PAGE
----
We don’t need reform. We don’t need renewal. What we need is to actually transform our city and finally create a city and build a city together that works for all of us. We know that politics as usual has never worked. And the idea of continuing to do the same thing and expecting a different outcome is in fact the definition of insanity.
So what I am proposing is a radically transformative new New York City that I am proposing to rebuild, to build in partnership with the communities that have been left behind for so long, that means women of color, it means the disabled, it means our essential workers, our undocumented workers. We need to build a city that works for them, because we know that throughout this pandemic they have worked for us. So that is why I want this job. I also believe that I have the skills and experience that make me uniquely qualified to do it successfully. So thank you for having me here today. I’m excited to be here for this conversation.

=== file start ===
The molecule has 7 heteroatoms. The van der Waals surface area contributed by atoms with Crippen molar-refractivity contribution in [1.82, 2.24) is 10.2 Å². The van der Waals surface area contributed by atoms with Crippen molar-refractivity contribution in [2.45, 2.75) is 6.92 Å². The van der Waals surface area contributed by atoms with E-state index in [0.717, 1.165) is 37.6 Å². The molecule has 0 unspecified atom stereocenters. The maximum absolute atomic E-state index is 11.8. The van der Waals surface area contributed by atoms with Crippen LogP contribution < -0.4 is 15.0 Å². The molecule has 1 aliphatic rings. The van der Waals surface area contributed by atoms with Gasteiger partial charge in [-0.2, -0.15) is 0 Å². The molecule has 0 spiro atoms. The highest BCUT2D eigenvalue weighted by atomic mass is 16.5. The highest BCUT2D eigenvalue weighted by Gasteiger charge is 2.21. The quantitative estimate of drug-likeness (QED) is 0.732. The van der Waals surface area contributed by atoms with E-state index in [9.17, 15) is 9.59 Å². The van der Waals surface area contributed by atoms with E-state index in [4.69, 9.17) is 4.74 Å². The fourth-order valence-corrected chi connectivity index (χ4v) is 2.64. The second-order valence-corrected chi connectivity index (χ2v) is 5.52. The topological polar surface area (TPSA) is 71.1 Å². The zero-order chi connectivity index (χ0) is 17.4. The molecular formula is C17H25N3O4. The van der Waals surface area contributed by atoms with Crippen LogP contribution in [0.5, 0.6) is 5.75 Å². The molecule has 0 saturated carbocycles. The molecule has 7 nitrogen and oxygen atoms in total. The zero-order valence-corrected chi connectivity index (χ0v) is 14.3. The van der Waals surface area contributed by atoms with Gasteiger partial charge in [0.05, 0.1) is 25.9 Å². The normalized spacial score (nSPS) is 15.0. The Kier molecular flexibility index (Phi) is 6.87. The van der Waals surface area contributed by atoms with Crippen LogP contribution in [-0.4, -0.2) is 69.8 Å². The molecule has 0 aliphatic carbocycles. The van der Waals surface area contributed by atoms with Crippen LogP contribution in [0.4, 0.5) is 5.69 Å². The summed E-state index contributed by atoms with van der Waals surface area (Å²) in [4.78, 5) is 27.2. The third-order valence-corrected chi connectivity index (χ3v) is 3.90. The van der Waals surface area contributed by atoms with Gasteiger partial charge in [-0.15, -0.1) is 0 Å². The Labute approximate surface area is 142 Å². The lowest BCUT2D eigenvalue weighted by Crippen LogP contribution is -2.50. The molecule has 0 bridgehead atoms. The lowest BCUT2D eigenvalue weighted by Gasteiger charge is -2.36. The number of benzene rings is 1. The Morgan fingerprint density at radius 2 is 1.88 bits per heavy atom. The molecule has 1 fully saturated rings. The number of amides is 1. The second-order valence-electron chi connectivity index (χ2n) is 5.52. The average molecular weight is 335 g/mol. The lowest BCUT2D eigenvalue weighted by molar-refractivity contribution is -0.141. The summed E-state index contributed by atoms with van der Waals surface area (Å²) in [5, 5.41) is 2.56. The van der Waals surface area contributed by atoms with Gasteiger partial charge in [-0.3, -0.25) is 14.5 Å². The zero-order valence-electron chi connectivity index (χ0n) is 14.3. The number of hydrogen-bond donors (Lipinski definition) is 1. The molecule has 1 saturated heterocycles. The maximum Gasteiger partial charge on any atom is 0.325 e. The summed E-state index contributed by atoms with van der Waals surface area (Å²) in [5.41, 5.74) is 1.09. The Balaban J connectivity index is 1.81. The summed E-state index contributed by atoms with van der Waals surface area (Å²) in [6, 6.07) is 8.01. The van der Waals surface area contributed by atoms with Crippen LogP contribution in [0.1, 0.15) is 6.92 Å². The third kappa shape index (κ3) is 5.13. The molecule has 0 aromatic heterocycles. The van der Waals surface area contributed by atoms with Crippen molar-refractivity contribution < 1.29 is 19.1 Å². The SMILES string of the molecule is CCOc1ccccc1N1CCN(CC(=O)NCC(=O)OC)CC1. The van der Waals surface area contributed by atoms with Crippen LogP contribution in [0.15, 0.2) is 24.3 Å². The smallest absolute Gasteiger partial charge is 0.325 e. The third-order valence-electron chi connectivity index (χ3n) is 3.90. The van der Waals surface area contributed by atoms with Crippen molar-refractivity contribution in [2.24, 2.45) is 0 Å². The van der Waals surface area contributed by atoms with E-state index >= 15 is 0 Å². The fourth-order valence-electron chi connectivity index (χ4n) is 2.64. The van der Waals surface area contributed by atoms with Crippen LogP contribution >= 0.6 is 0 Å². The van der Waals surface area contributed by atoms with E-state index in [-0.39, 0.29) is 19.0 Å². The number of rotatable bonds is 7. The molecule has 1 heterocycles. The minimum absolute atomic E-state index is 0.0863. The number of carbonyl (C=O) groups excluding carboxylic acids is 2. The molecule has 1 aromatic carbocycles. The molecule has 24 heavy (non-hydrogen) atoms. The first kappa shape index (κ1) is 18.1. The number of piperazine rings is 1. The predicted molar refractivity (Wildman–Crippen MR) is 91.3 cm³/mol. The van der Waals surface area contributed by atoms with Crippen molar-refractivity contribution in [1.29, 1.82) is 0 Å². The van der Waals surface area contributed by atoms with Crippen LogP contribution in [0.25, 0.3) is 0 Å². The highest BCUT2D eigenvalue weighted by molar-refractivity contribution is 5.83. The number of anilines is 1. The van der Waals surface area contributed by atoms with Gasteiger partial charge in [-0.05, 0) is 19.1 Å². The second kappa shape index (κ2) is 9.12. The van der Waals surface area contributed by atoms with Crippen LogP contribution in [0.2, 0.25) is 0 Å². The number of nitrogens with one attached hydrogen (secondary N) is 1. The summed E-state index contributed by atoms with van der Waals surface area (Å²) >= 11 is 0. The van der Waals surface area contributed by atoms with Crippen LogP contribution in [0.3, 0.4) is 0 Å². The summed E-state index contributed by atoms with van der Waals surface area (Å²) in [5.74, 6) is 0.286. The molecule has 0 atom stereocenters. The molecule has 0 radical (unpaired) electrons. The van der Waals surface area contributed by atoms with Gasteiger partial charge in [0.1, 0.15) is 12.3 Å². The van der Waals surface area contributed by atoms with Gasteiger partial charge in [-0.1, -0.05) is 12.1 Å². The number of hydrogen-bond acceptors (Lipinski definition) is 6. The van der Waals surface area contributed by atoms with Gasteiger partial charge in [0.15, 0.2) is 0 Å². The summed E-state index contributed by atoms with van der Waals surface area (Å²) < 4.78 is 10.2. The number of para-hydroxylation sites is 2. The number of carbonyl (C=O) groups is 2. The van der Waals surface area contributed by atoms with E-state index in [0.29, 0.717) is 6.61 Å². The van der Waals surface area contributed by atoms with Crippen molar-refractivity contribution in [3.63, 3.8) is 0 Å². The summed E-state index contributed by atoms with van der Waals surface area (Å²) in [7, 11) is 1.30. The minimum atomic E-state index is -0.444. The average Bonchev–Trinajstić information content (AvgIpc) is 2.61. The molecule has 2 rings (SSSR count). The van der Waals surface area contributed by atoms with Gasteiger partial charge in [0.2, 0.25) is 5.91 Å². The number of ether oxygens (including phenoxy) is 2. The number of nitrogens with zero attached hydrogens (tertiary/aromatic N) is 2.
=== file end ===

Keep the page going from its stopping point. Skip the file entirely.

Mara Gay: Thank you. It’s a great segue into the next question for you. As mayor, you would be running a city with more than 300,000 employees and a budget larger than that of many small nations. How does running a nonprofit prepare you for this role?
Great question. Running a nonprofit prepares me for this role in a lot of different ways. One is, the nonprofit sector is probably the only sector where you know that you are going to be reimbursed from the beginning, that you’re going to be reimbursed at 80 cents on the dollar to the actual costs that it takes to operate and to provide services. I have done that not only successfully, I have closed those budgets.